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Mark Shuttleworth Closes Bug Number 1

Mark Shuttleworth, founder of Canonical and of the Ubuntu Linux distro, closed Bug Number 1 on May 30, 2013. Bug Number 1 was filed in the Ubuntu bugtracker on August 20, 2004, two months before the release of "Warty Warthog," the first version of Ubuntu. The bug, filed by Shuttleworth himself, simply stated that "Microsoft has a majority market share" and went on to explain:

… This is a bug which Ubuntu and other projects are meant to fix. As the philosophy of the Ubuntu Project states, "Our work is driven by a belief that software should be free and accessible to all."

Nine years later, the proprietary bug has not been entirely solved (and Ubuntu itself has accepted many proprietary programs into its own fold), but Shuttleworth cites the changing proposition in personal computing as the reason for marking it as solved.

Personal computing, Shuttleworth explains, is not limited to desktop and laptop machines, having spilled over to mobile phones and other devices. He makes the point that, even if Ubuntu has not become the most pervasive operating system for personal computing, at least Android, which is also open source, is en route to do so.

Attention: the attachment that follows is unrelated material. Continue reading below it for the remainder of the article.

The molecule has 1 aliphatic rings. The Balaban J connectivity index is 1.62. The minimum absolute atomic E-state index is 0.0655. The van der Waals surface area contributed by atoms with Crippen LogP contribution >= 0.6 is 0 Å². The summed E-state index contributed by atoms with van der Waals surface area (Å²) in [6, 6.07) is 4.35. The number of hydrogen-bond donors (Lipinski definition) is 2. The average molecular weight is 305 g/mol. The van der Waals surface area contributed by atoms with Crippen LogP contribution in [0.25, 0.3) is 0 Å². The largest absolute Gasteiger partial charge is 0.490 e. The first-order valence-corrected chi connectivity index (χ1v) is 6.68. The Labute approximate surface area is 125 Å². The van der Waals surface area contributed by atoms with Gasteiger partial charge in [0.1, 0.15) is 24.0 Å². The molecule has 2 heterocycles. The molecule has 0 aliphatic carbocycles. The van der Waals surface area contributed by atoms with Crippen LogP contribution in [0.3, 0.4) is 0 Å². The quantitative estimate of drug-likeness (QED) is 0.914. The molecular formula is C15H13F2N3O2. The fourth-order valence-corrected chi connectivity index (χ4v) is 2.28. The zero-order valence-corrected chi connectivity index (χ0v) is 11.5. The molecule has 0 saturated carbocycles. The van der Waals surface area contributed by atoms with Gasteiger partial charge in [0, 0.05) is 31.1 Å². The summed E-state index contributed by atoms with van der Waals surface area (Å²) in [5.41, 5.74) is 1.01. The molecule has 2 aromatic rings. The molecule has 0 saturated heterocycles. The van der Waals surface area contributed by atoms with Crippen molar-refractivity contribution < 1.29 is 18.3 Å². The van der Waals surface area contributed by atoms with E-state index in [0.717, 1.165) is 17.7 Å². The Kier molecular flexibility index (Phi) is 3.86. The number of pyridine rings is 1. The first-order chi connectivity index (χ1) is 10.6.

Ubuntu Phone Carrier Advisory Group Formed

Apart from videos that are surfacing showcasing the technical advances of Canonical's Ubuntu Touch phone operating system, the company is also making headway in getting support from carriers.

The company recently founded the Carrier Advisors Group to lure carriers into supporting their platform. Members of the group will not only be able to shape what Ubuntu Touch ends up looking like, but also call dibs on bringing the system to market on their own handsets. Non-members will have to wait before gaining access to the platform.

At the moment, eight companies, Deutsche Telekom, Everything Everywhere, Telecom Italia, Korea Telecom, LG UPlus, Portugal Telecom, SK Telecom, and an unnamed "leading Spanish international carrier," which probably means Telefonica/O2, have joined the group. CAG is independently chaired by David Wood, who has previously served on the board of Symbian and the Open Mobile Alliance.

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